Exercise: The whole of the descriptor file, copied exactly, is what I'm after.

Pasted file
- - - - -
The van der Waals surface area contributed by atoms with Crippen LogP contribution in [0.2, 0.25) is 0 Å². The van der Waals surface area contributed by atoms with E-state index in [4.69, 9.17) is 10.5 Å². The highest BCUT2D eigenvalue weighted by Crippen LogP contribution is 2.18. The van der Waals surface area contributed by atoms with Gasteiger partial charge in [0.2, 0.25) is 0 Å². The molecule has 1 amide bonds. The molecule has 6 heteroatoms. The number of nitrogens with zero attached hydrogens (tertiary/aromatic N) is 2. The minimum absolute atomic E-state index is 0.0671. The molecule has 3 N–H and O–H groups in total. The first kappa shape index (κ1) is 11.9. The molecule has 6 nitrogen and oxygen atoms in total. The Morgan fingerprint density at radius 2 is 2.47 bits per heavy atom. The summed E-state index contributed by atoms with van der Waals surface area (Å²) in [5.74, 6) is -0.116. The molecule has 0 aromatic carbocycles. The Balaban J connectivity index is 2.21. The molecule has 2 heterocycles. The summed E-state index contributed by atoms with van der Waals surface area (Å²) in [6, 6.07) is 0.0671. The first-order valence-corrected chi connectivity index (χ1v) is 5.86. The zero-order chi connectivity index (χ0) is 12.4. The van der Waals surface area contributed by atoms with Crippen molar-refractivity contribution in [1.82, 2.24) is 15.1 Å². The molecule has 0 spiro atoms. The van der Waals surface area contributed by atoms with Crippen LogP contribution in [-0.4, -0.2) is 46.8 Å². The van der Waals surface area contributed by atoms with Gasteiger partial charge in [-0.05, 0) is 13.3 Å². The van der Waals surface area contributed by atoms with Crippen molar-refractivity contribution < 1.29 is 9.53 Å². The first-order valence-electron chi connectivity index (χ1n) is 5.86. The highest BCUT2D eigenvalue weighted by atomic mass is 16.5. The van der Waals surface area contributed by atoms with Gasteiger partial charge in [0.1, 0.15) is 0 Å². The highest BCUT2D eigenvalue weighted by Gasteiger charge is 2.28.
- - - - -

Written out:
The van der Waals surface area contributed by atoms with Crippen LogP contribution in [0.2, 0.25) is 0 Å². The van der Waals surface area contributed by atoms with E-state index in [4.69, 9.17) is 10.5 Å². The highest BCUT2D eigenvalue weighted by Crippen LogP contribution is 2.18. The van der Waals surface area contributed by atoms with Gasteiger partial charge in [0.2, 0.25) is 0 Å². The molecule has 1 amide bonds. The molecule has 6 heteroatoms. The number of nitrogens with zero attached hydrogens (tertiary/aromatic N) is 2. The minimum absolute atomic E-state index is 0.0671. The molecule has 3 N–H and O–H groups in total. The first kappa shape index (κ1) is 11.9. The molecule has 6 nitrogen and oxygen atoms in total. The Morgan fingerprint density at radius 2 is 2.47 bits per heavy atom. The summed E-state index contributed by atoms with van der Waals surface area (Å²) in [5.74, 6) is -0.116. The molecule has 0 aromatic carbocycles. The Balaban J connectivity index is 2.21. The molecule has 2 heterocycles. The summed E-state index contributed by atoms with van der Waals surface area (Å²) in [6, 6.07) is 0.0671. The first-order valence-corrected chi connectivity index (χ1v) is 5.86. The zero-order chi connectivity index (χ0) is 12.4. The van der Waals surface area contributed by atoms with Crippen molar-refractivity contribution in [1.82, 2.24) is 15.1 Å². The molecule has 0 spiro atoms. The van der Waals surface area contributed by atoms with Crippen LogP contribution in [-0.4, -0.2) is 46.8 Å². The van der Waals surface area contributed by atoms with Gasteiger partial charge in [-0.05, 0) is 13.3 Å². The van der Waals surface area contributed by atoms with Crippen molar-refractivity contribution < 1.29 is 9.53 Å². The first-order valence-electron chi connectivity index (χ1n) is 5.86. The highest BCUT2D eigenvalue weighted by atomic mass is 16.5. The van der Waals surface area contributed by atoms with Gasteiger partial charge in [0.1, 0.15) is 0 Å². The highest BCUT2D eigenvalue weighted by Gasteiger charge is 2.28.